// Ensure this callback is set regardless of whether joinAsync succeeds or fails.
    // If registration in joinAsync fails for any reason then we need reconnect logic
    // to take over and this handler still be invoked.
    self._app?.onConnected = FMIceLinkAction0(block: { () in
        DispatchQueue.main.async {
            FMIceLinkLog.debug(withMessage: "Fulfilling call action.")
            if (!action.isComplete) {
                action.fulfill()
            }
        }
    })

    call.answer()
}


When you have answered a call CallKit takes control of the (shared) AVAudioSession that you configured and makes use of it. It then passes it back to your app letting you know that the AVAudioSession has been activated for the given provider. It is at this point, and not before, that you should start your LocalMedia as shown here. At this point you must also make sure that you tell iOS you want to get notified of audio interruptions being ended. This is necessary so that when an audio interruption ends, iOS will let your application know the interruption has ended, and the CocoaAudioSource will then resume raising frames:

didActivate audioSession
func provider(_ provider: CXProvider, didActivate audioSession: AVAudioSession) {

    // Ensure we will be notified of interruptions ending.
    // This is necessary for the AudioSOurce to resume raising frames when the CXSetHeldCallAction
    // ends for a CallKit Call that was on hold.
	NotificationCenter.default.post(name: Notification.Name.AVAudioSessionInterruption, object: nil, userInfo:[AVAudioSessionInterruptionTypeKey : NSNumber.init(value: AVAudioSessionInterruptionType.ended.rawValue)]);


    // You CANNOT start local media until you have an activated AVAudioSession.
    // Remote media is created when the connection is established, but it is
    // not started until it begins receiving data, which is after CallKit
    // has activated the audio session, so that works out automatically.
    self._app?.startLocalMedia()
}

Also take care of any non-call related audio:

didActivate audioSession
public func provider(_ provider: CXProvider, didDeactivate audioSession: AVAudioSession) {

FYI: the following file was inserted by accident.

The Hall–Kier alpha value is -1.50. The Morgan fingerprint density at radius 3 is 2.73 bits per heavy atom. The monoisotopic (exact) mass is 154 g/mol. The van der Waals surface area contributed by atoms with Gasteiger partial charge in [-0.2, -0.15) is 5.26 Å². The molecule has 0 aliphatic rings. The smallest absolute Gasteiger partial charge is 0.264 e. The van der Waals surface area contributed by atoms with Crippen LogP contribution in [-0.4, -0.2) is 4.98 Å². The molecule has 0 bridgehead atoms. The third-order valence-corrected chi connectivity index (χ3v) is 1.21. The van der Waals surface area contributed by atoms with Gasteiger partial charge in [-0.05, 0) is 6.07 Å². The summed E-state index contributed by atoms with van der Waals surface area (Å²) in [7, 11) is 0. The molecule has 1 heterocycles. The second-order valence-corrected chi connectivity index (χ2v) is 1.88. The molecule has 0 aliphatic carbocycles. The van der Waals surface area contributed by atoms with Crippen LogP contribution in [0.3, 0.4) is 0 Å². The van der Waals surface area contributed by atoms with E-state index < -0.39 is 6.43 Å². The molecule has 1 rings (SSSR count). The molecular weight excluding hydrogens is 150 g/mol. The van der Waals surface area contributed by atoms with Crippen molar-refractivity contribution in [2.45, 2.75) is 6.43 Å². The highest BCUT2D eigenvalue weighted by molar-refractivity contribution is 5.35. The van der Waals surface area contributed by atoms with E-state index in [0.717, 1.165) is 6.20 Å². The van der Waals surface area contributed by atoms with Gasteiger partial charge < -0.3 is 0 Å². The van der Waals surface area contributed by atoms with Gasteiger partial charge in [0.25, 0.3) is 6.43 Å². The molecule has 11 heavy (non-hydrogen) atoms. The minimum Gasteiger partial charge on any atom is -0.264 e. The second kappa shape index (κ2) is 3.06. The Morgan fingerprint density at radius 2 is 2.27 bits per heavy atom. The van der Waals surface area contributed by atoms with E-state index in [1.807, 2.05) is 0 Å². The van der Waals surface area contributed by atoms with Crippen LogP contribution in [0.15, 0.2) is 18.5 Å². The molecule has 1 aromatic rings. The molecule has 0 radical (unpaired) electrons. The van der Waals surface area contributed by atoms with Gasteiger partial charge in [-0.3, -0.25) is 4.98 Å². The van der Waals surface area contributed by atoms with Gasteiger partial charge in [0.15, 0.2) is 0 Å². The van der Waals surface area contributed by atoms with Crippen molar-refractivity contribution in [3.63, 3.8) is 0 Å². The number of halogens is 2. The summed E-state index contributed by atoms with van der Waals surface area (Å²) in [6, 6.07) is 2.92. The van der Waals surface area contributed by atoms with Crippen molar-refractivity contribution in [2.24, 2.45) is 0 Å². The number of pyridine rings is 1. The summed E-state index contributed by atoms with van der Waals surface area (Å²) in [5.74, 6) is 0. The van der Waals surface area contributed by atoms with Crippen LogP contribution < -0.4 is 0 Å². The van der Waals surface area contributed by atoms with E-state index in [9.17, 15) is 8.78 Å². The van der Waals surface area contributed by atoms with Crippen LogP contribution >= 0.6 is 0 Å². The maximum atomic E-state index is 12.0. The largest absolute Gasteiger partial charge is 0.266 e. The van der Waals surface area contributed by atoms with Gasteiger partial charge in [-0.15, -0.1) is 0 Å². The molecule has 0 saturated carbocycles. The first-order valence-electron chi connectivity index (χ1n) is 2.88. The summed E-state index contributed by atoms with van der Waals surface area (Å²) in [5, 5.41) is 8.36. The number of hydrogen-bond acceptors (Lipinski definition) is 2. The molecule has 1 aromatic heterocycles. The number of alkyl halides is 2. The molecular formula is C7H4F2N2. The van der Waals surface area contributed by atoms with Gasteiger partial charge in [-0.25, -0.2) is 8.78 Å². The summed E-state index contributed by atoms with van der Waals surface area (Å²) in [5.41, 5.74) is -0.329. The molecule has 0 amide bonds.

FMIceLinkLog.debug(withMessage: "CALLKIT: Received \(#function) - didDeactivate - audioSession isInputAvailable=\(audioSession.isInputAvailable) ")
        /*
         Restart any non-call related audio now that the app's audio session has been
         de-activated after having its priority restored to normal.
         */
}

Next lets take care of a call that gets muted:

Set Muted Call Action
public func provider(_ provider: CXProvider, perform action: CXSetMutedCallAction) {
        guard let call = callManager.callWithUUID(uuid: action.callUUID) else {
            action.fail()
            return
        }

        self._app?.getLocalMedia().setAudioMuted(action.isMuted)       

        // self._app?.toggleStreamDisabled(streamType: FMIceLinkStreamType.audio)       

        action.fulfill()
    }

Now lets take care of a call Held:

Set Muted Call Action
public func provider(_ provider: CXProvider, perform action: CXSetHeldCallAction) {
	guard let call = callManager.callWithUUID(uuid: action.callUUID) else {
    	action.fail()
    	return
    }
    FMIceLinkLog.info(withMessage: "CALLKIT: CXSetHeldCallAction uuid = \(action.callUUID), isOnHold = \(action.isOnHold)")
    action.fulfill()
}

So, that takes care of answering a call, IceLink connection management, and activating the call, but you'll also need to handle the user ending a call via CallKit. This involves tearing down your connection(s) and LocalMedia, and generally cleaning up, and then of course letting CallKit know that you are done.

End call action
func provider(_ provider: CXProvider, perform action: CXEndCallAction) {
    guard let call = callManager.callWithUUID(uuid: action.callUUID) else {
        action.fail()
        return
    }

    // Shut down your connections ...
    self._app?.leaveAsync().then(resolveFunctionBlock: { (o: Any?) -> FMIceLinkFuture! in
		// Stop LocalMedia ...
        return self._app?.stopLocalMedia().then(resolveActionBlock: { (o: Any?) in

            // Cleanup and load your default ViewController.
            DispatchQueue.main.async {
                self._app?.cleanup()
                // ... load default VC
            }
        },
        rejectActionBlock: { (e: NSException?) in
            FMIceLinkLog.error(withMessage: "Could not stop local media", ex: e)
        })
    },
    rejectActionBlock: { (e: NSException?) in
        FMIceLinkLog.error(withMessage: "Could not leave conference", ex: e)
    })
    .then(resolveActionBlock: { [unowned self] (o: Any?) in
        DispatchQueue.main.async {
            self._app?.cleanup()
        }
    })

    call.end()    
	callManager.removeCall(call)

    action.fulfill() // Tell CallKit you are done.
}